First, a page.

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San Francisco city attorney sues city’s schools to force reopening

San Francisco City Attorney Dennis Herrera has sued San Francisco Unified School District and its school board to compel the school district to reopen, charging it hasn’t created an sufficient reopening plan.

The school board and the district’s reopening plan is woefully inadequate and doesn’t meet the basic requirements set by the state to offer classroom-based instruction whenever possible, according to the lawsuit filed Thursday in San Francisco Superior Court.

“It’s a shame it has come to this,” Herrera said. “The city has offered resources, logistical help and public health expertise.”

“It’s a shame it has come this,” said San Francisco City Attorney Dennis Herrera.

San Francisco city attorney’s office

He plans to file a motion Feb. 14 asking the judge for an injunction that would force the school district to prepare to offer in-person instruction, now that, he says, it is possible to do so safely.

The school district has been struggling financially. The school board reported in December that the district anticipates deficits totaling $169 million over the next two years, and that figure doesn’t include reopening costs of $38 million, according to Fitch’s report.

Fitch Ratings downgraded the school district’s issuer default rating in January to A-plus from AA-minus and maintained a negative outlook, saying its modest reserves might not be enough to ride out this era of economic uncertainty. Both Moody’s Investors Service, which rates the school district Aa2, and S&P Global Ratings, which rates it AA, revised their outlooks on the school district to negative in August.

The 54,000 students enrolled in the school district are suffering and the achievement gap is widening as SFUSD fails to meet state reopening requirements, Herrera claims in the lawsuit. The school district and seven-member elected school board are a separate legal entity from the city and the county and don’t answer to the mayor or county board of supervisors.

In a joint statement, Superintendent Vincent Matthews and School Board President Gabriela Lopez called the lawsuit’s claims inaccurate.

“This is a frivolous lawsuit,” Matthews said. “It appears that the city attorney has not read through our plans or joined the hours of open meetings we have had on the topic of safely returning to in-person learning.”

The school district has a very comprehensive plan with specific steps outlined as to how to safely return students to in-person learning, he said.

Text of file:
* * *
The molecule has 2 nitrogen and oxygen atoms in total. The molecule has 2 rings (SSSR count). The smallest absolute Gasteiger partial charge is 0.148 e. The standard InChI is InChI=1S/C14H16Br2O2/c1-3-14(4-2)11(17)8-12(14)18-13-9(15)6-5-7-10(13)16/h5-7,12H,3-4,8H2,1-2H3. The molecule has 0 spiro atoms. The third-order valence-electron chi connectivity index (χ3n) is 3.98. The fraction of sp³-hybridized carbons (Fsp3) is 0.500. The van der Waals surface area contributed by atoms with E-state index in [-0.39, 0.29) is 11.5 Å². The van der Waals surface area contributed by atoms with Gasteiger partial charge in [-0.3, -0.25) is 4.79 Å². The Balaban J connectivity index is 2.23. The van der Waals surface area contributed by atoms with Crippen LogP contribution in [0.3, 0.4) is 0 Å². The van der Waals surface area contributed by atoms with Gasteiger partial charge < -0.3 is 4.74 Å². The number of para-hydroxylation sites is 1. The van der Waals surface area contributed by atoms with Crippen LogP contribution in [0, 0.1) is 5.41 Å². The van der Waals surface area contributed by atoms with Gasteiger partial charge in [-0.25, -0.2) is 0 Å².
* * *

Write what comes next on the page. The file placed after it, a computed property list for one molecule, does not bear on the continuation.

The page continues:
“We have asked the city to lead the effort to provide surveillance testing for staff and students, a state requirement that was just added,” Lopez said. “Instead, SFUSD must go through a competitive bidding process and find a provider to administer this critical component of reopening schools. Most urban school districts across the state are in the same position — one big difference is their mayors are fully supporting them.”

San Francisco Mayor London Breed said this is not a path “we would have chosen, but nothing matters more than getting our kids back in school.”

The teachers have done an incredible job of trying to support the students through distance learning, she said, “but this isn’t working for anyone.”

She added that in-person teaching can be done safely, because private schools and city-run community learnings hubs have done it without any outbreaks. School districts in neighboring counties such as Marin, San Mateo, Santa Clara and Napa have reopened.

San Francisco schools have been allowed to reopen since September. The San Francisco Department of Public Health, the California Department of Public Health, and the U.S. Centers for Disease Control and Prevention all say schools can reopen safely, Herrera said.

In San Francisco, 113 private, independent and parochial schools — the overwhelming majority — have reopened and remain open, according to the lawsuit. More than 15,800 students in the city have returned to in-person school. Less than five cases of in-school transmission have been reported, according to the Department of Public Health.

The public school district has squandered months during which it could have been preparing to reopen, while private schools in the city have been able to safely reopen, Herrera claims in the lawsuit.

“The Board of Education and the school district have had more than 10 months to roll out a concrete plan to get these kids back in school,” he said. “So far they have earned an F. Having a plan to make a plan doesn’t cut it.”

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